CHICAGO — In November 2012, Cheyenne Harmon, then 16, joined Ladies of Virtue at Cambridge School in Kenwood, a nonprofit mentorship and leadership program for black girls ages 9 to 18 years old.
Today, Harmon, now a sophomore finance and management double major at St. Xavier University, credits Ladies of Virtue with being an essential support system for her.
“I really like the aspect of sisterhood… To be in a club that was more inclusive really attracted me,” Harmon said. “They did so much, far beyond what I ever expected they we’re going to do for me.”
Today, the nonprofit directly serves 130 girls during the academic year on Chicago’s South and West sides and reaches more students through one-off workshops and youth organization partnerships. In early November, the organization will have a fundraiser to help more girls like Harmon achieve their goals and expose them to opportunities that might otherwise seem out of reach.
To raise at least $50,000 for the expansion of the organization into other schools and support a college tour and Washington, D.C. trip, Ladies of Virtue is hosting a fundraiser Nov. 4 at Sullivan’s Steakhouse Chicago.
Attorney Dartesia Pitts, Brown Farmer Media Group president Deborah Farmer, Morgan Stanley VP Gwen Cohen, CKL Engineers president and CEO Mae Whiteside and Salter Financial Management president Toi Salter will be honored during the event, and ABC Chicago’s Dionne Miller will emcee the fundraiser.
Growth Through Service
Jamila Trimuel, founder and executive director of Ladies of Virtue, started the organization in 2009 while working as a project manager within the oncology services department at Northwestern University.
Trimuel, who grew up in Chicago’s South Shore neighborhood, said her parents strived to give her a good education and encouraged her to dream big for herself; but she was disheartened watching as other kids were impacted by drugs and gang violence in the neighborhood, making it harder for them to focus on their studies.
The former Broad Residency saw a need for a bridging program that would introduce young girls from low-income families and first-generation college students to strive to attend college, pursue different career paths and develop leadership skills through community service. After working with youth through her other volunteer efforts, she decided to start the organization that specifically worked with young women.
The nonprofit works with girls regardless of their academic performance. Selected to be a part of the Illinois Mentorship Partnership program, which is one of the ways Ladies of Virtue finds mentors for its students, Trimuel said. The Illinois Mentorship Partnership is a nonprofit that works with other nonprofits providing mentors and provides mentoring guidelines and resources.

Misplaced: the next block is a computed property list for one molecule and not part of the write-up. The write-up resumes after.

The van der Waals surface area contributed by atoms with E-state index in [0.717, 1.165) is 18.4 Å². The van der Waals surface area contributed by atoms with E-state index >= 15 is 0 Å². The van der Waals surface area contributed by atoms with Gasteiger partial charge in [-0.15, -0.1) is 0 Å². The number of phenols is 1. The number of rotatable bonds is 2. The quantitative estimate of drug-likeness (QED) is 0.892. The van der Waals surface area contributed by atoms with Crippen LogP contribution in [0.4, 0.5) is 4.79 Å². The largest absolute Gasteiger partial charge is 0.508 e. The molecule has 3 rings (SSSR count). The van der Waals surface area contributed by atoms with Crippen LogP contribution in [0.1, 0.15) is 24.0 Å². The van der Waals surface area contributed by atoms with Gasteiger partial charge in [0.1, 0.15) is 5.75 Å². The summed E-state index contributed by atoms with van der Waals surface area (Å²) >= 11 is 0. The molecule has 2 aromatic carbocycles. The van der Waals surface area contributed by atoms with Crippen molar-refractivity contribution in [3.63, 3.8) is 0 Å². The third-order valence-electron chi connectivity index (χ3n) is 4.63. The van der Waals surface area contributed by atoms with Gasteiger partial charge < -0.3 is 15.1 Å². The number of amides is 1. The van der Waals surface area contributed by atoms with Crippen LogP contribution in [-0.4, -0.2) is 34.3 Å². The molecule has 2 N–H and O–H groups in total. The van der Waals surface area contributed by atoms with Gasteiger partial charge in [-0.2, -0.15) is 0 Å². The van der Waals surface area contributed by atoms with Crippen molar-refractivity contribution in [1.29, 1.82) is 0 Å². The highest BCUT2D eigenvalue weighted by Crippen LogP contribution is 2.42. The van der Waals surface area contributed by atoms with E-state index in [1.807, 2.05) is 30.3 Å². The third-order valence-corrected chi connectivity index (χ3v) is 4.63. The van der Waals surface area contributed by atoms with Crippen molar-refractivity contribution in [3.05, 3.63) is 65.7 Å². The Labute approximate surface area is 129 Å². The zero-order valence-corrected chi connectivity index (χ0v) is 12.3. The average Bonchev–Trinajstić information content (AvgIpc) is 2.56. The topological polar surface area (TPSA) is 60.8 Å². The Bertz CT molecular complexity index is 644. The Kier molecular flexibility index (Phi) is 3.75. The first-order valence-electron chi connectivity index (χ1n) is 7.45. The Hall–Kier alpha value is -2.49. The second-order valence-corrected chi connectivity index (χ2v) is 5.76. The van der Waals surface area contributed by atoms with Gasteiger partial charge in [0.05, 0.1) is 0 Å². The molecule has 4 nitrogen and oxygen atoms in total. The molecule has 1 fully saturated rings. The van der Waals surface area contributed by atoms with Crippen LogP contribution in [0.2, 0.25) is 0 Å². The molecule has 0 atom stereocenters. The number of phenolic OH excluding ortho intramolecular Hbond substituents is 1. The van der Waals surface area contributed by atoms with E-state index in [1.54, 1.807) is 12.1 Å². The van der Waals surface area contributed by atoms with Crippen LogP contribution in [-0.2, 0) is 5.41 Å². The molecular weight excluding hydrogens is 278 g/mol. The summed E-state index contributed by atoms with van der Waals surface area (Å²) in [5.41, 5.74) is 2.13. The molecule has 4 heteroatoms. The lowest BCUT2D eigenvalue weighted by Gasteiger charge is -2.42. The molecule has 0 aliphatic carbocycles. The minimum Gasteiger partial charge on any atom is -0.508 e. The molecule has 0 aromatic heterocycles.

More than 80 percent of the program’s participants are first-generation college students or come from low-income families.
As part of the program, the girls choose and perform community service, get paired with a mentor, and shadow working professionals at various companies. High school students age 16 and up secure internships and scholarships for college and are guided through the college application and financial aid process. They are also given advice on workplace attire.
Helping Girls Dream Bigger
“When you think about our girls who are growing up in homes where they may not be exposed to opportunities, where they’re not being exposed to different cultural experiences, that can literally change the trajectory of your life,” Trimuel said. “Being a part of the Ladies of Virtue allows that opportunity gap to narrow.”
The program currently serves students in Crane Medical Prep High School in the Near West area, Perspective IIT Math & Science Academy in Bronzeville and a program for students at Douglas Park, but part of the proceeds from the fundraiser will help with expanding into other schools that want Ladies of Virtue but don’t have the budget for it, Trimuel said.
Though the nonprofit focuses on young girls, its relationship with the girls continues as they mature into young college-aged women. Trimuel said Ladies of Virtue will be sending out GMAT books to past participants who have earned their undergraduate degree and want to attend graduate school.
And Harmon continues to talk with Trimuel and the mentor she was paired up with at Ladies of Virtue as well as receive scholarship notifications from the nonprofit.
“Being exposed to how to dress for success and what business means, what business casual means and how to carry yourself really helped me,” Harmon said. “I was a very shy girl when I first joined at 16, but over time it really helped me break out of my shell and know that my personality is enough. I am beautiful enough. I am smart enough.”
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